When Catastrophic Floods Devastate Germany’s Ahr Valley (image) was first uploaded to Vine, it was met with its fair share of negative comments. The comments were all pretty much the same – the vine is not safe for work! But, while some people think that it’s inappropriate for a website to post such a video, others have decided that it’s not so bad after all. And, truth be told, the cat is cute, and the vine’s type of cheesy, so it’s not completely inappropriate. That being said, it’s not a good idea to upload this type of content to a website that is not suitable for work!
Ahr Valley lies in the western part of Germany, in the North Rhine-Westphalian province of Rhineland-Pfalz. It is home to the Ahr, a river that flows through the region, and is the origin of the Rhein, a river that flows northward. The Ahr Valley is the only wine region in Germany that is not located in the Rhine Valley.
Prolonged and heavy rains caused devastating floods throughout Western Europe last week, demolishing communities and killing over 200 people. The Ahr Valley, a tiny but well-known wine area in western Germany, has been particularly severely affected.
In only 24 hours, most of western Germany received more than a month’s worth of rain. The severe weather event, according to a German meteorologist, was the first in Germany in 500 years.
Flash floods washed away houses, shops, cars, bridges, highways, and whole communities in Ahrweiler, a stretch of cities and villages dotting the Ahr River’s basin. In Germany, over 200 people have been reported killed, another 700 have been wounded, and hundreds more are still missing.
In a statement released Monday, the German Wine Institute stated, “The economic destruction that followed the floods was especially severely felt by the region’s more than 38 wineries, many of whom lost their buildings, basements, equipment, wine barrels, cellared inventory, and more.”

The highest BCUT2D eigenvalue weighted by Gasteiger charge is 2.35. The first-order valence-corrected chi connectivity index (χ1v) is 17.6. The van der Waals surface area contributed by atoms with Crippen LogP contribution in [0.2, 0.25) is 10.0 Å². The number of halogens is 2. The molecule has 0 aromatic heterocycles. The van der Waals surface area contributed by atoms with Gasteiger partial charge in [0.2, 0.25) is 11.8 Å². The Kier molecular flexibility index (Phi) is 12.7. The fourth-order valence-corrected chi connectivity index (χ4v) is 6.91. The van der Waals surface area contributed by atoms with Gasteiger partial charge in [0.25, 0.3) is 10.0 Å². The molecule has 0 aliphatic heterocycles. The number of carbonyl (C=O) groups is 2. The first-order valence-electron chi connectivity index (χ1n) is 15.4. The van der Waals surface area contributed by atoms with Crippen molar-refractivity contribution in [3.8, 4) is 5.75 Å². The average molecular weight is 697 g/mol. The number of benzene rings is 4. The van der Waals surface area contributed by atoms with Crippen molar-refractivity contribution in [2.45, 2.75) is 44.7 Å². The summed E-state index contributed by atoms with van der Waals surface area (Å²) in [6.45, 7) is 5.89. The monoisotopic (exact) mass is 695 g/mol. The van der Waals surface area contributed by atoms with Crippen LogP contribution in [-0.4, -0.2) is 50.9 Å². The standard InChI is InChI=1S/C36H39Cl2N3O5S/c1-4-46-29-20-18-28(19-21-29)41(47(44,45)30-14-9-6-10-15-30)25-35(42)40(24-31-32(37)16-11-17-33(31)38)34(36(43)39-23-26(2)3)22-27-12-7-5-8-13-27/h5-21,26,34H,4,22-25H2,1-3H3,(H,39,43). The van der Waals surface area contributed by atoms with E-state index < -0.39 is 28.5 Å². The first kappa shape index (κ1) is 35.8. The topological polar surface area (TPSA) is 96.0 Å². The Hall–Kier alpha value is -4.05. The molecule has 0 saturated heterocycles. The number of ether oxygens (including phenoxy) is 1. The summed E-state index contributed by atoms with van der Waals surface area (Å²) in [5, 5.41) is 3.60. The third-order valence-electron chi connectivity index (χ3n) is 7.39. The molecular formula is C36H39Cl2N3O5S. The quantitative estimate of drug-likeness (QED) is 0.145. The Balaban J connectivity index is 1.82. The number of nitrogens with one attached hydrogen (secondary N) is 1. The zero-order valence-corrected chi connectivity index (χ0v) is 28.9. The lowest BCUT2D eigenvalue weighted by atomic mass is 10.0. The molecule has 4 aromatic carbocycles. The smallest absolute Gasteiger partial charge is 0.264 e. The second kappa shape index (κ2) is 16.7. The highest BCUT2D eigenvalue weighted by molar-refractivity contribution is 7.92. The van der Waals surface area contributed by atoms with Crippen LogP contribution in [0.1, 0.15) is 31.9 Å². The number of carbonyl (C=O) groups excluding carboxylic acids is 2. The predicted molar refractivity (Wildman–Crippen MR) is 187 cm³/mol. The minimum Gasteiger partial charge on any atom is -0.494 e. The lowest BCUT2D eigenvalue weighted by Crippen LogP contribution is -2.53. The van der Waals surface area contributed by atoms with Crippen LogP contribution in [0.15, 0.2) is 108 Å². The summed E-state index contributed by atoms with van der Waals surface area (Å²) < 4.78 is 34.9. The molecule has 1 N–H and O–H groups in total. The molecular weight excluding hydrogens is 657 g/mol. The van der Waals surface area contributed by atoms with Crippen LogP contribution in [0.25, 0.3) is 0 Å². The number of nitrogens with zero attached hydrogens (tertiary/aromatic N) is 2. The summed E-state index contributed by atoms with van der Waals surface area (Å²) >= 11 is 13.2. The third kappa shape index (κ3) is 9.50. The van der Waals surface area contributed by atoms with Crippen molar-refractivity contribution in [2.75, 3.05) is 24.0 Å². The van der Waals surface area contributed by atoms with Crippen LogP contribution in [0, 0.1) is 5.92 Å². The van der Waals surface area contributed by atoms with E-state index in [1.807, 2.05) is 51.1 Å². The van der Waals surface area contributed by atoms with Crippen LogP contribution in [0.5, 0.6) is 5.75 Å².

The Ahr Valley’s Marienthal hamlet and surrounding vineyards. Philipp von Ditfurth/dpa/Alamy Live News photo
Weingut Meyer-Näkel, a major producer of German Pinot Noir, also known as Spätburgunder, near Dernau, is one of the wineries said to have sustained significant losses.
Jenna Fields, president of The German Wine Collection, Meyer-U.S. Näkel’s importer, says, “We received a text in the middle of the night that Meyer-Näkel been destroyed.”
The situation in the valley remains terrible, according to Fields, with no flowing water, bridges, or roads, much alone power or mobile phone coverage. Her interactions with the Näkels have been restricted to a few text messages and social media postings, as well as reports from other wineries.
According to Fields, Meike and Dörte Näkel, fifth-generation winemakers, “stayed behind to attempt to rescue the winery… and ended up being swept away in the water.” According to Fields, the sisters were able to remain together “and grab onto a tree, and they stayed in that tree for seven hours until firemen and a rescue boat could arrive.”
“The basement is gone, and they’ve lost everything, but they’re simply thankful to be alive,” says the narrator.
In the Ahr valley, a home in Marienthal. Boris Roessler/dpa/Alamy Live News photo
Julia Bertram of Weingut Bertram-Baltes in Dernau, another well-known Spätburgunder producer, reported on Instagram that the winery, cellar, and wines had all been destroyed.
Bertram, her husband, cofounder Benedikt Baltes, and their family, fortunately, are alive and unharmed. The pair was reunited when Baltes went missing while helping his family in neighboring Mayschoss, according to Kevin Pike, owner of Schatzi Wines, Bertram-Baltes’ U.S. importer.
Bertram-Baltes and others in the Ahr will suffer significant financial losses, according to Pike.
He claims, “They lost their whole 2019 and 2020 vintages.” “It isn’t only barrels, vehicles, or equipment that may be replaced with the assistance of insurance… They won’t be able to produce their 2019 or 2020 Pinot Noir since they won’t have anything to sell for the next two years.”
Since the floods, wineries from all over Germany have rushed to the area to provide food, supplies, and help in the enormous clean-up and salvage operations.
The German Wine Institute and the Verband Deutscher Prädikats- und Qualitätsweingüter (VDP) have both set up bank accounts to receive contributions on behalf of Ahr winegrowers.
Click here to make a donation to VDP. The German Wine Institute is accepting contributions at this location.
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